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Why it's time to break up the 'too big to fail' banks

January 18, 2012: 10:56 AM ET

Customers would benefit, the U.S. government would benefit, and - believe it or not - the big banks themselves would do better. 

By Sheila Bair, contributor

Why it's time to break up the 'too big to fail' banksFORTUNE -- America is downsizing. Whether it's the food we eat, the cars we drive, or the houses we live in, Americans are concluding that smaller is better. Even U.S. corporations are starting to see the benefit of more Lilliputian institutions; the impending -- and widely hailed -- breakups of McGraw-Hill (MHP) and Kraft (KFT) are two examples.

So what about banks? It would surely be in the government's interest to downsize megabanks. Sen. Sherrod Brown (D-Ohio) continues to push his bill to split apart the largest institutions. Regulators have new authority to order divestitures under the Dodd-Frank financial reform law. From a shareholder standpoint, government breakups have a pretty good outcome. It worked out well for John D. Rockefeller, whose shares in Standard Oil doubled after it was ordered to break up. Ditto for those who owned stock in AT&T (T).

Yet with gridlock in Washington, don't count on politicians for a solution. Shareholders, however, have an interest in demanding that big banks split apart. Comparing the valuation for the supersize banks (Citigroup (C), Bank of America (BAC), and J.P. Morgan Chase (JPM)) with their simpler, leaner competitors isn't pretty. Price/earnings per share for the supersizers averages 5.8, compared with 8.1 for smaller, more focused Wells Fargo (WFC) and 8.1 for the bigger regional banks like U.S. Bancorp (USB) and PNC (PNC). More telling is the ratio of share price to tangible book value. For the supersizers, the average is 72% of book, compared with 165% for Wells and 142% for the big regionals. Chase's strong performance holds up the average for the supersizers, but even its price to book is only 110%. Wells' superior performance suggests that complexity is a bigger drag on returns than size is. Even though Wells' assets exceed $1 trillion, it has pretty much stuck to its basic business of taking deposits and making loans, and in the process has consistently delivered solid returns.

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Before the financial crisis, the supersizers benefited from high levels of leverage and cheap debt funding costs from their "too big to fail" status. All that has changed. Capital requirements are going up significantly for mega-institutions. The cost of borrowing will rise, too, as bondholders come to realize that Dodd-Frank means what it says: no more bailouts. New rules on liquidity, proprietary trading, and derivatives will also eat into earnings. So it is hard to see how the megabanks' numbers can improve.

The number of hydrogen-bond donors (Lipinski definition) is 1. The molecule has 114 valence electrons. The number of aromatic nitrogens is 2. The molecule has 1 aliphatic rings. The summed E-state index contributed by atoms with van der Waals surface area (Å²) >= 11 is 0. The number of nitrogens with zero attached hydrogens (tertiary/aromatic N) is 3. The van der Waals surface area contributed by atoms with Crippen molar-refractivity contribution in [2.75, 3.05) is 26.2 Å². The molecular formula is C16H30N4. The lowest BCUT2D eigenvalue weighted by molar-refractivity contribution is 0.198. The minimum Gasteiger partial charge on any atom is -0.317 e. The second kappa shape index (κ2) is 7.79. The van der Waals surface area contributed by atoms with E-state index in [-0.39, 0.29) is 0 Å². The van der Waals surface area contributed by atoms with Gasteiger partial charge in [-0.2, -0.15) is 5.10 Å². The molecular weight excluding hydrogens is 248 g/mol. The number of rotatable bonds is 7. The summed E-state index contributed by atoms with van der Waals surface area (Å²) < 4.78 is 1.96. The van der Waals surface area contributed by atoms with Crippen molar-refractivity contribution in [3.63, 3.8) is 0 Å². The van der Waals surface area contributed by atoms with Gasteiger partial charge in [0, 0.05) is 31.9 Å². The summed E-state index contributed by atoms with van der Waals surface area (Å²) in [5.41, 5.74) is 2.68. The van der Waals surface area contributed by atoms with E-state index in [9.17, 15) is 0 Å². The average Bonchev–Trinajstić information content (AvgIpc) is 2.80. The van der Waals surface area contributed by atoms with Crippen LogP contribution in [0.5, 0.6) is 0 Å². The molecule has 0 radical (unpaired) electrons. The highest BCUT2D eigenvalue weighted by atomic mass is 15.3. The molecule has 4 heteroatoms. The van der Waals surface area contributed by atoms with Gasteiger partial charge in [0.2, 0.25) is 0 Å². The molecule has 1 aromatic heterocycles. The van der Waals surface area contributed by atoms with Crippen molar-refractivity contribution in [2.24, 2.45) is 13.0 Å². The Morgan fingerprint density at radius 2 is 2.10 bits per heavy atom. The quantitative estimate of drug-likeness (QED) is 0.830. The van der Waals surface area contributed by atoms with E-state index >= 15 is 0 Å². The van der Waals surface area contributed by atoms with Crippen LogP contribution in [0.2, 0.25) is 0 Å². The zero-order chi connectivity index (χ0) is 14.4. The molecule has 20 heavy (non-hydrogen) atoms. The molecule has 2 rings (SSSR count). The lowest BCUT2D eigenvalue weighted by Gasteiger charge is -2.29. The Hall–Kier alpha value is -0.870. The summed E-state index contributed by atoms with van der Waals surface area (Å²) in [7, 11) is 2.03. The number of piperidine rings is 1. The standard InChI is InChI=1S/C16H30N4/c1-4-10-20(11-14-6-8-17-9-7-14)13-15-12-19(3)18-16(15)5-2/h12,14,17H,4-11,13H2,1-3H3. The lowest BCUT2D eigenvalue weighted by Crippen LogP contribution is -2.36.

Supersizers argue that their scale is necessary to meet the financial needs of multinational corporations. But it's not clear that multinationals find it advantageous to do business with a handful of financial titans. Dealing with smaller, more focused institutions provides specialized expertise and less risk of conflicts. If there were really that much value in supersizer services, presumably it would show up in shareholder returns. But it doesn't.

Supersizers also argue that their economies of scale can lower costs for customers. Studies show that some economies of scale do exist, but they are limited by management difficulties in overseeing many different business lines. So while average overhead costs go down, average revenues go down even more. This effect can be mitigated by strong management, as Chase's exceptional performance demonstrates. But how many Jamie Dimons are out there?

At the beginning of the year, Citi's share price was trading at 58% of tangible book value, while BofA was trading at 48%. If Citi and BofA were broken up into smaller institutions that traded at price to tangible book ratios on par with the average of the big regionals, their shareholders would see $270 billion in appreciation. JPM shareholders would see $52 billion in appreciation.

So, shareholders, get ye to the boards that represent you and ask them loudly about whether your company would be worth more in easier-to-understand pieces. The public-policy benefits of smaller, simpler banks are clear. It may be in the enlightened self-interest of shareholders as well.

This article is from the February 6, 2012 issue of Fortune.

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About This Author
Sheila Bair
Sheila Bair
Contributor, Fortune

Sheila Bair is a Fortune contributor, and a former chair of the FDIC, and former member of the Basel Committee. She is also the author of the New York Times bestseller Bull by the Horns, Fighting to Save Main Street from Wall Street and Wall Street from Itself.

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